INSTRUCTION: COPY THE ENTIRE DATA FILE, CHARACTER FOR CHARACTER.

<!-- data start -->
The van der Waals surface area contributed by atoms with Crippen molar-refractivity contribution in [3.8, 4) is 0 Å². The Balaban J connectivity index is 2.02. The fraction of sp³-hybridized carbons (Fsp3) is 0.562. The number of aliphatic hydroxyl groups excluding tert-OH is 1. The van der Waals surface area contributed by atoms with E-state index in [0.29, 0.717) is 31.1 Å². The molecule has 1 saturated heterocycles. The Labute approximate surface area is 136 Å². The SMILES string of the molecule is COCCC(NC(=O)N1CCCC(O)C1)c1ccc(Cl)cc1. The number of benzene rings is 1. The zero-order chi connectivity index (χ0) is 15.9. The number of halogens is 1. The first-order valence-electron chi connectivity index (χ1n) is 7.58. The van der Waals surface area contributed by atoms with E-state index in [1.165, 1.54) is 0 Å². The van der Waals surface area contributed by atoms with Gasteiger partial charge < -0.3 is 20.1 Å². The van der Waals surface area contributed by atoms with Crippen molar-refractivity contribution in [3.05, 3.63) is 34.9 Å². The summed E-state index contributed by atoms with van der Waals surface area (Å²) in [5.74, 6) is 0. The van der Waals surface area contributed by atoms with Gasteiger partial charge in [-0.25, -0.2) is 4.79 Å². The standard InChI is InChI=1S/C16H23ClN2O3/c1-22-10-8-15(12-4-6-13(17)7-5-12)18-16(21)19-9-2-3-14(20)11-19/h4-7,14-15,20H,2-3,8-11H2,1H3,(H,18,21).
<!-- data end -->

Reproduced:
The van der Waals surface area contributed by atoms with Crippen molar-refractivity contribution in [3.8, 4) is 0 Å². The Balaban J connectivity index is 2.02. The fraction of sp³-hybridized carbons (Fsp3) is 0.562. The number of aliphatic hydroxyl groups excluding tert-OH is 1. The van der Waals surface area contributed by atoms with E-state index in [0.29, 0.717) is 31.1 Å². The molecule has 1 saturated heterocycles. The Labute approximate surface area is 136 Å². The SMILES string of the molecule is COCCC(NC(=O)N1CCCC(O)C1)c1ccc(Cl)cc1. The number of benzene rings is 1. The zero-order chi connectivity index (χ0) is 15.9. The number of halogens is 1. The first-order valence-electron chi connectivity index (χ1n) is 7.58. The van der Waals surface area contributed by atoms with E-state index in [1.165, 1.54) is 0 Å². The van der Waals surface area contributed by atoms with Gasteiger partial charge < -0.3 is 20.1 Å². The van der Waals surface area contributed by atoms with Crippen molar-refractivity contribution in [3.05, 3.63) is 34.9 Å². The summed E-state index contributed by atoms with van der Waals surface area (Å²) in [5.74, 6) is 0. The van der Waals surface area contributed by atoms with Gasteiger partial charge in [-0.25, -0.2) is 4.79 Å². The standard InChI is InChI=1S/C16H23ClN2O3/c1-22-10-8-15(12-4-6-13(17)7-5-12)18-16(21)19-9-2-3-14(20)11-19/h4-7,14-15,20H,2-3,8-11H2,1H3,(H,18,21).